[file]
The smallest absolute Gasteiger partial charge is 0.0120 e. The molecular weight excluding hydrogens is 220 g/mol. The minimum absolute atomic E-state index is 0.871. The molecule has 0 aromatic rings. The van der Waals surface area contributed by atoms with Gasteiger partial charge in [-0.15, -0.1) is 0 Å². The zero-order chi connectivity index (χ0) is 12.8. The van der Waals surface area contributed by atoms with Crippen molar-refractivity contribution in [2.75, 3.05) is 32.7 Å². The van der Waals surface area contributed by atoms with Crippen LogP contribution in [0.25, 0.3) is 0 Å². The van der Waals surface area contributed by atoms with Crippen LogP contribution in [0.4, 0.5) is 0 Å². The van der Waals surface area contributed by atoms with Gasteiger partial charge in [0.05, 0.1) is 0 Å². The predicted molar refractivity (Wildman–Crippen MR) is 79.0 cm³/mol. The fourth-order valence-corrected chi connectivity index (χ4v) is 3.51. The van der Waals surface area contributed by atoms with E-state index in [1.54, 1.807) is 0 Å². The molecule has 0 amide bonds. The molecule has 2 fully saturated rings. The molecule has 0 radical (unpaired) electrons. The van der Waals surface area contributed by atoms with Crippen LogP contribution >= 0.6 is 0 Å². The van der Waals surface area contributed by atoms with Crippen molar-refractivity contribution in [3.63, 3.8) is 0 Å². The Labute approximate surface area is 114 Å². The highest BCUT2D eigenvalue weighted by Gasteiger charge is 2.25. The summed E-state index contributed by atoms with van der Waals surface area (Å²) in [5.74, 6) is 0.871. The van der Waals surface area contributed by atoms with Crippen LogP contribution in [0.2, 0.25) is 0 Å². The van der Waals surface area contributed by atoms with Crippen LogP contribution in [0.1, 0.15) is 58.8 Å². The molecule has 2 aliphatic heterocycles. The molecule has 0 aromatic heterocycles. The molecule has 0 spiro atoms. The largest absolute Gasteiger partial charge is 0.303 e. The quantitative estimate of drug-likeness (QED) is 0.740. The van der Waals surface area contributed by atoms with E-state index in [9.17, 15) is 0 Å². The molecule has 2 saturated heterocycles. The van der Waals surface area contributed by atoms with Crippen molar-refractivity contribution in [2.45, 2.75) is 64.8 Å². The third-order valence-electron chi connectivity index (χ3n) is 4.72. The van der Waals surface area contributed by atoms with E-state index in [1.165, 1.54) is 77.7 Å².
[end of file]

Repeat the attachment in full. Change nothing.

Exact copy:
The smallest absolute Gasteiger partial charge is 0.0120 e. The molecular weight excluding hydrogens is 220 g/mol. The minimum absolute atomic E-state index is 0.871. The molecule has 0 aromatic rings. The van der Waals surface area contributed by atoms with Gasteiger partial charge in [-0.15, -0.1) is 0 Å². The zero-order chi connectivity index (χ0) is 12.8. The van der Waals surface area contributed by atoms with Crippen molar-refractivity contribution in [2.75, 3.05) is 32.7 Å². The van der Waals surface area contributed by atoms with Crippen LogP contribution in [0.25, 0.3) is 0 Å². The van der Waals surface area contributed by atoms with Crippen LogP contribution in [0.4, 0.5) is 0 Å². The van der Waals surface area contributed by atoms with Gasteiger partial charge in [0.05, 0.1) is 0 Å². The predicted molar refractivity (Wildman–Crippen MR) is 79.0 cm³/mol. The fourth-order valence-corrected chi connectivity index (χ4v) is 3.51. The van der Waals surface area contributed by atoms with E-state index in [1.54, 1.807) is 0 Å². The molecule has 0 amide bonds. The molecule has 2 fully saturated rings. The molecule has 0 radical (unpaired) electrons. The van der Waals surface area contributed by atoms with Crippen LogP contribution >= 0.6 is 0 Å². The van der Waals surface area contributed by atoms with Crippen molar-refractivity contribution in [3.63, 3.8) is 0 Å². The Labute approximate surface area is 114 Å². The highest BCUT2D eigenvalue weighted by Gasteiger charge is 2.25. The summed E-state index contributed by atoms with van der Waals surface area (Å²) in [5.74, 6) is 0.871. The van der Waals surface area contributed by atoms with Crippen LogP contribution in [0.2, 0.25) is 0 Å². The van der Waals surface area contributed by atoms with Crippen LogP contribution in [0.1, 0.15) is 58.8 Å². The molecule has 2 aliphatic heterocycles. The molecule has 0 aromatic heterocycles. The molecule has 0 spiro atoms. The largest absolute Gasteiger partial charge is 0.303 e. The quantitative estimate of drug-likeness (QED) is 0.740. The van der Waals surface area contributed by atoms with E-state index in [9.17, 15) is 0 Å². The molecule has 2 saturated heterocycles. The van der Waals surface area contributed by atoms with Crippen molar-refractivity contribution in [2.45, 2.75) is 64.8 Å². The third-order valence-electron chi connectivity index (χ3n) is 4.72. The van der Waals surface area contributed by atoms with E-state index in [1.165, 1.54) is 77.7 Å².